Tommy Brasher, owner of Brasher Motors in Weimar, TX, says he felt like he was kicked in the stomach when his son called him with news that Electronic Data Systems had sold its Automotive Retail Group (ARG) to Automatic Data Processing Inc. (ADP).
“I was certainly dismayed,” Brasher tells Ward's. He was such a loyal customer he may be recognizable as one of the public faces for EDS' advertising campaign touting its dealer management system (DMS).
But his mood has changed in the six months since the acquisition. “It has been a good experience,” Brasher says. Following the announcement, ADP sat down with the dealers on ARG's advisory board to outline its plans for the division.
“It wasn't what we were expecting,” says Brasher. “ADP stepped up to the table and has let us extend our current contracts with ARG. And it is pumping money into the products.”
In retrospect, he says that ARG introduced few products for its dealers in recent years because parent company EDS has been cash-strapped. “ARG was being starved. It should be interesting for us the next several months.”
On several fronts, ADP's strategy since acquiring ARG has been unique. Often, when ADP or its main competitor, the Reynolds and Reynolds Co. acquire companies, they kill them and assimilate the products and technology.
But ADP is keeping the entire ARG division intact and has kept the majority of its employees. And ADP is wasting no time in strengthening the division, says Byron McDuffee, vice president and general manager for ARG.
“We hit the ground running,” he says. “We didn't stop to evaluate exactly what ARG has or doesn't have. We have a vision of where we want to take it and are working hard to accomplish that.”
ADP is investing $5 million into ARG this year to upgrade its technology infrastructure and to roll out new products for its dealers. McDuffee says the company will be launching at least 20 new applications for ARG dealers by the end of the year.
The acquisition has increased ADP's market share 5% according to the National Automobile Dealers Assn.'s most recent DMS survey. The acquisition gives ADP an additional 900 dealers to whom it can market its services.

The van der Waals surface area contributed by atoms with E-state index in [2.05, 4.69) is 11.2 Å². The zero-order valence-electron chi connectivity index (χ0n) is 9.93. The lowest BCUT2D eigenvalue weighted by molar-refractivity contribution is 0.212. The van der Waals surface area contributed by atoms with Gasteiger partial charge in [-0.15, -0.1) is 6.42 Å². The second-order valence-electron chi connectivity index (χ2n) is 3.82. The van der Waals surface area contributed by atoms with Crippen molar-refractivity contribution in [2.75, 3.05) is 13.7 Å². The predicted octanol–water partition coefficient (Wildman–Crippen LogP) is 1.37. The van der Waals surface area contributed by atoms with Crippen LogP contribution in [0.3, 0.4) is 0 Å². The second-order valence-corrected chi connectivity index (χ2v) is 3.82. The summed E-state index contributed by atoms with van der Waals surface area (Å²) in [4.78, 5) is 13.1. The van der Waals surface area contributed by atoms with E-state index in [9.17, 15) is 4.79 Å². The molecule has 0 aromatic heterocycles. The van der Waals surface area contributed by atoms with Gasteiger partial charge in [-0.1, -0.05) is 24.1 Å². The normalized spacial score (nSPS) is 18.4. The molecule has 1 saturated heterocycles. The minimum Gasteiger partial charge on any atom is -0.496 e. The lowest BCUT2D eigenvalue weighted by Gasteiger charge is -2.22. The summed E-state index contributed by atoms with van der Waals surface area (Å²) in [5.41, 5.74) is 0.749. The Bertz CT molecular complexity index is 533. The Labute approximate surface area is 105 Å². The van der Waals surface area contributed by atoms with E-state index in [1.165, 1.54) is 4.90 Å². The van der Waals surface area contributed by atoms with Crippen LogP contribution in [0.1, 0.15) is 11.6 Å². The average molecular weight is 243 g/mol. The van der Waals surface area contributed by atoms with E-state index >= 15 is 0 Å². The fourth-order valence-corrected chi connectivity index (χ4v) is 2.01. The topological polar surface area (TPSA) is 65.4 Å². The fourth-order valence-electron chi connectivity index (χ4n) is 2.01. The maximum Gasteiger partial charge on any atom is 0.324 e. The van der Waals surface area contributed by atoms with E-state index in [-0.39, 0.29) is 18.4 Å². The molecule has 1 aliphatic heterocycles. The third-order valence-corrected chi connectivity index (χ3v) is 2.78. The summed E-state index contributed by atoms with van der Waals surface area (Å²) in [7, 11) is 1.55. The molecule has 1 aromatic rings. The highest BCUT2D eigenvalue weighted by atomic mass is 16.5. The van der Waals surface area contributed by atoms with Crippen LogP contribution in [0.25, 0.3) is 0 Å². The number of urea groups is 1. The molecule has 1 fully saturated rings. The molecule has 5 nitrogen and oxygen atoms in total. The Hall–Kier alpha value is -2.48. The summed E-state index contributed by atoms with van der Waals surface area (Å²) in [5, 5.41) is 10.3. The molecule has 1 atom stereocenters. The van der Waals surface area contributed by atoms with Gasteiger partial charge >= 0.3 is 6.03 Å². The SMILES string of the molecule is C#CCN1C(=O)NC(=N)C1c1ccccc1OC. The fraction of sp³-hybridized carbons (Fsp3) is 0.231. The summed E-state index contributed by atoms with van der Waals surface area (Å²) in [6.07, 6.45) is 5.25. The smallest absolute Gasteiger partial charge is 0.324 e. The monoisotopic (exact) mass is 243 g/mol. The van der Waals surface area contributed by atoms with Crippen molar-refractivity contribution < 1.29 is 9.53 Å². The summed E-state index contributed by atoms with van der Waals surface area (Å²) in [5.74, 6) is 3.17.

Because of the costs, few dealerships switch DMS systems when their contracts are up. Consequently, companies such as ADP and Reynolds must find other ways to grow revenue. One way is to sell services and products to existing dealers.
McDuffee's marching orders are to upsell to current ARG dealers — not adding to its existing dealer base.
Having ARG also means ADP should have a closer relationship with General Motors Corp., which had close ties with ARG. “We're not sure yet exactly what that means,” says Kevin Henahan, ADP's senior vice president of marketing. “But we think it's better to be closer to GM than not.”
GM's Saturn subsidiary's 443 dealers have an exclusive contract with ARG to use its hosted offsite DMS. It is the only contract of its nature in the North American automotive retail industry.
Some industry analysts speculate if ADP can meet or exceed the strict service level agreements ARG has in place with GM (ARG pays stiff penalties if service at dealerships do not meet certain requirements), it can establish similar contracts with other GM brands.
If ADP can pull it off, “OEMs will get a solid partner and a long-sought single point of integration for thousands of dealers,” says Mark Dixon Bunger, senior analyst with Forrester Research Inc.
For now ARG's first task is to get its dealers up to speed with no interruption of service.
George Fields, general manager for Saturn of Fresno, says, “I don't know ADP from Adam.” But he calls the transition “seamless” to the point of being unnoticeable.
“It hasn't been good or bad. That's because there has been no experience yet,” he says. “If it weren't for a phone call telling us about the switch, we wouldn't have known about it.”